Welcome to our blog.

….. We make
….. We explore
….. We nuture

Three children (16, 14, 12)*** Two parents *** one dog *** Country loving *** Cottage dwelling in the South-West of the UK. That’s us!

We’ve been blogging since January 2010, about everyday happenings that bring us joy.

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Just a thought….

“A moment spent in wonder is worth a lifetime spent in awe.”


Thank you….
  • Carol Not only is your bag practical, it is also very cute. Most reuseable bags aren't very attractive but I use them anyway. 16 Jul
  • Crummy Mummy We've been up at our allotment watering every day too - could really do with some meaningful rain now, although I'm not complaining! #MMBC 16 Jul
  • Kim Carberry What a fantastic idea and a fab looking bag. So pretty. I love your sewing machine too. x 15 Jul
  • sam What a well timed shot X #mmbc 15 Jul
  • Craft Mother I really hope you do get the gardening bug. Wonderful way to spend your time. 15 Jul
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AlphabetPhoto: D is for…

dunnock nest in handsWe have a nature table. The children love to add their nature finds. Every now and again, the area has to be sorted and carefully cleared of the items that are no longer suitable.

Today I uncovered the dunnock’s nest from last year. We had the best view imaginable of the dunnock pair hopping in and out of the ivy that covered the fence. We could get ready in the morning and watch them from our conservatory, without fear of disturbing them.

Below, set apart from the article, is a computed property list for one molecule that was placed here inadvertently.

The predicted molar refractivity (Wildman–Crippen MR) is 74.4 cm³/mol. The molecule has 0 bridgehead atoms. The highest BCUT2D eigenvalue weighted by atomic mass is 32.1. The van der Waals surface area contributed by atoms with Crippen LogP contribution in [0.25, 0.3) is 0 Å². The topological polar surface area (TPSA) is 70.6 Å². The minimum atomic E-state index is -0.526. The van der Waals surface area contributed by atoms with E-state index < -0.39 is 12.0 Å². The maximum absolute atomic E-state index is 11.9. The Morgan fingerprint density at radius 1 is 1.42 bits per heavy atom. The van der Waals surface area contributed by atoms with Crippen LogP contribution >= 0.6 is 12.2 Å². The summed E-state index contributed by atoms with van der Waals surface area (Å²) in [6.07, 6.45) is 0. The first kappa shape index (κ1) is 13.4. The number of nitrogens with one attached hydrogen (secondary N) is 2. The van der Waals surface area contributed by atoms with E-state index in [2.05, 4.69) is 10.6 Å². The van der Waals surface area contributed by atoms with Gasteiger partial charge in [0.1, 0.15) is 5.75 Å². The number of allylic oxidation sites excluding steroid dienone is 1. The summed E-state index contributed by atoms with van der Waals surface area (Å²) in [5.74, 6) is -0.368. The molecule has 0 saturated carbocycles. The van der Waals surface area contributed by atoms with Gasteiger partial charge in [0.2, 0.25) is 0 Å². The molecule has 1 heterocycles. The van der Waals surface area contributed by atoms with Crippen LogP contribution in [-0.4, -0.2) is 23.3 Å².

We watched them have two broods and, once the area had gone quiet, we peeked. One lone egg remained. So we left it alone, just in case. A few weeks later it was still there. Abandoned.

dunnock nestI love the blue, and the pointed end. Looks almost similar in shape to a cliff laying bird’s egg. The adult birds are brown and ….dare I say it…..a bit dull. Eek! I used to mistake them for house sparrows. Dunnocks are indeed also known as hedge sparrows.

Having watched our pair of dunnocks, I really appreciate how dedicated they were in raising their brood. So cautious. They never flew straight to the nest. Always zig-zagging to try to fool us watchers.

The nest is light to hold. The inside is more spongy than I imagined. A good layer of moss and sheeps wool. The outside is made up of bigger twigs. Including some from our Tamarisk tree. The children love spotting the different building materials that make up the nest.

Joining in with #AlphabetPhoto today. Pop over to PODCast and see the other “Ds”. Any one else chosen D for dunnock?

12 Responses to AlphabetPhoto: D is for…

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